Last year’s seventh-grade Life Science class discovered three American chestnut trees in the Renbrook Forest (Renbrook Magazine Winter 2022). This exciting find enabled students to dive into the historical, cultural, and economic significance of this once-dominant hardwood and the introduced blight which swiftly killed over four billion trees in the early decades of the 20th century. It also provided them with a unique opportunity to join the American Chestnut Foundation (TACF) in its bold mission: “to develop a blight resistant American chestnut tree through breeding, biotechnology, and biocontrol, and restore the tree to its native forests in the eastern United States.” By sending twig and leaf samples and other data to TACF’s regional scientist, Renbrook students helped expand TACF's database of all the known wild chestnut trees in the United States. But this was just the beginning.
Among the three Renbrook trees, one caused notable excitement. It showed no obvious signs of blight and was doing well as a medium size tree. It had even produced a small crop of infertile chestnut burs that fall. Identifying wild chestnuts showing higher natural resistance to chestnut blight is of particular importance for TACF. Cross-pollinating such trees with similar ones could result in the genes responsible for their resistance being passed to their offspring. TACF operates a network of 500 breeding orchards, managed through state-level chapters in partnership with private landowners and land trusts, where these higher resistance trees are planted, including seven in Connecticut.
Before Renbrook’s special chestnut tree could participate in this effort, however, it needed to be pollinated. Since chestnuts are unable to self-pollinate, in early July the president of the CT chapter of TACF, Jack Swatt, along with an arborist and bucket truck crew from Eversource, came to Renbrook to hand-pollinate the tree. They brought with them pollen freshly collected from a flowering chestnut in Mystic, CT. Male and female chestnut flowers are small, white, and found together on flexible stalks called catkins, often high up in the treetop. After receiving a tutorial on how to apply the pollen to each flower, the Eversource crew went into action. Raising the great boom of their truck, the crew were able to pollinate several catkins. Afterwards, they covered them with white paper bags to reduce the chance of contamination from any non-native chestnuts which might be in the area. Then the wait for autumn began.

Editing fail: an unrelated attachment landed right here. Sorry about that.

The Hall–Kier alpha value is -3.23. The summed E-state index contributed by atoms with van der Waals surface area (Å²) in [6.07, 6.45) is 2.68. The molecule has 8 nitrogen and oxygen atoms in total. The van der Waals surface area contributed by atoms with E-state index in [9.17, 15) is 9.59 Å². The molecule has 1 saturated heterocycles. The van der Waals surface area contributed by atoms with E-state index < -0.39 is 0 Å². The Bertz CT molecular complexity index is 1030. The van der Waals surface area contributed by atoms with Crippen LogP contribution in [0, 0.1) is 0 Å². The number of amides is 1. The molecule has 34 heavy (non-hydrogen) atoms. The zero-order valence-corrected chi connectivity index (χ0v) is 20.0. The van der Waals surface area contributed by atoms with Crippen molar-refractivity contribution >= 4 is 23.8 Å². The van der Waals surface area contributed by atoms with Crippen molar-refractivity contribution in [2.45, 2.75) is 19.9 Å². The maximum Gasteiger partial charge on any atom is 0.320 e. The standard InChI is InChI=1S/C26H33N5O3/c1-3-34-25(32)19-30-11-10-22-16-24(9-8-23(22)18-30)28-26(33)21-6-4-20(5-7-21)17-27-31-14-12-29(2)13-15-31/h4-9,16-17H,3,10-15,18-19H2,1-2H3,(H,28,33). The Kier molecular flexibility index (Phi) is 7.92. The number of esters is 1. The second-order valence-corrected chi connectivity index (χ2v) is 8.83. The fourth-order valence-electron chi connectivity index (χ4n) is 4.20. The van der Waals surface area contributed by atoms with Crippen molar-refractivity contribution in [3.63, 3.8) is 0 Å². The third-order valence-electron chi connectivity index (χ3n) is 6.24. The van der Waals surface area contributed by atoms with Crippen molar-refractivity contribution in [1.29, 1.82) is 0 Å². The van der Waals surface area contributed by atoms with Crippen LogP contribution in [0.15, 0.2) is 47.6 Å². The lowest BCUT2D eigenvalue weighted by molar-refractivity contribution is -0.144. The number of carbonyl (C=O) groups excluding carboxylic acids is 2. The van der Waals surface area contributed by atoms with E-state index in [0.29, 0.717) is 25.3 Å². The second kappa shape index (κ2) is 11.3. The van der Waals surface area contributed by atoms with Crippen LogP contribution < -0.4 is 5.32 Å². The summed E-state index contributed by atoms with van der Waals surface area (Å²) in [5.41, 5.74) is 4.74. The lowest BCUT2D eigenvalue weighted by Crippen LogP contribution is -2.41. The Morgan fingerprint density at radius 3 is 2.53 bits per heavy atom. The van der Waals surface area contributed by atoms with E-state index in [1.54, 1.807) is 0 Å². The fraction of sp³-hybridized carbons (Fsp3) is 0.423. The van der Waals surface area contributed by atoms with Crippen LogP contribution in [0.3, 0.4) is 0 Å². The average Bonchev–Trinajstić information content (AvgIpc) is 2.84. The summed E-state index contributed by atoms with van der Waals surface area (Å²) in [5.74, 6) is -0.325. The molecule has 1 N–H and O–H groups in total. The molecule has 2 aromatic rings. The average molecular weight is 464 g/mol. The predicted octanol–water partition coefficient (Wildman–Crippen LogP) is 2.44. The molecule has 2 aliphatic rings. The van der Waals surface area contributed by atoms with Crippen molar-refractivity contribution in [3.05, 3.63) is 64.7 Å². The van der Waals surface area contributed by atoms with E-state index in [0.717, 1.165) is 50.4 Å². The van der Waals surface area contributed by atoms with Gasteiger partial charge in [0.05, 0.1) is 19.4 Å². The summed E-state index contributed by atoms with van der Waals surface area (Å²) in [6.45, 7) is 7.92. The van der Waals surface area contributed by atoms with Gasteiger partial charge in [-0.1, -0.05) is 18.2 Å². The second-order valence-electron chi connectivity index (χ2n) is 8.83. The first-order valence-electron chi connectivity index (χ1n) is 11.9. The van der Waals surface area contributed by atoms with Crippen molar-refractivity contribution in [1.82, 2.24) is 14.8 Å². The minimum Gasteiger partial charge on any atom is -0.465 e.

On a cool late September morning, Mr. Swatt and the Eversource crew met our Life Science class at the tree. He gave an engaging talk about the history of the American chestnut tree, the blight, and the mission of TACF. As he spoke, he passed around a brown paper bag full of large, green, prickly chestnut burs for everyone to handle. Next, Julian Picciano, the Eversource arborist, gave a safety briefing about the bucket truck and explained his work as a professional arborist, including climbing very tall trees. As he spoke, the engine powering the boom roared as it extended up into the canopy. Moments later, the weather-beaten white paper bags with their burs were back on the ground. Of the flowers pollinated earlier that summer, only one developed into a green chestnut bur.
Unfortunately, after waiting a few weeks for the bur to open, the single nut turned out to be unviable. While this was not the result we were hoping for, it was an important step forward for the Renbrook chestnut tree, for the Life Science students, and for TACF. Without the collaboration between TACF and Eversource, the Renbrook chestnut would likely never have been pollinated, since there are very few flowering chestnuts surviving in the area. Our Life Science students’ experience in the dendrology unit was greatly enriched by seeing how the burs were collected, thinking about reasons why the pollination might not have worked, and having the opportunity to learn about how professionals like Mr. Swatt and Mr. Picciano work with trees and about the efforts to restore the American chestnut. And lastly, for the CT chapter of TACF, knowing there is a healthy, flowering American chestnut on Renbrook’s campus helps their efforts to create a blight resistant chestnut, native to Connecticut soils, and to catalogue the genetic diversity of the species in the state.
Our plan is to try again next summer to pollinate Renbrook’s special chestnut tree. If we have better luck, some Renbrook-born chestnuts could find a home in one of TACF’s orchards. Stay tuned!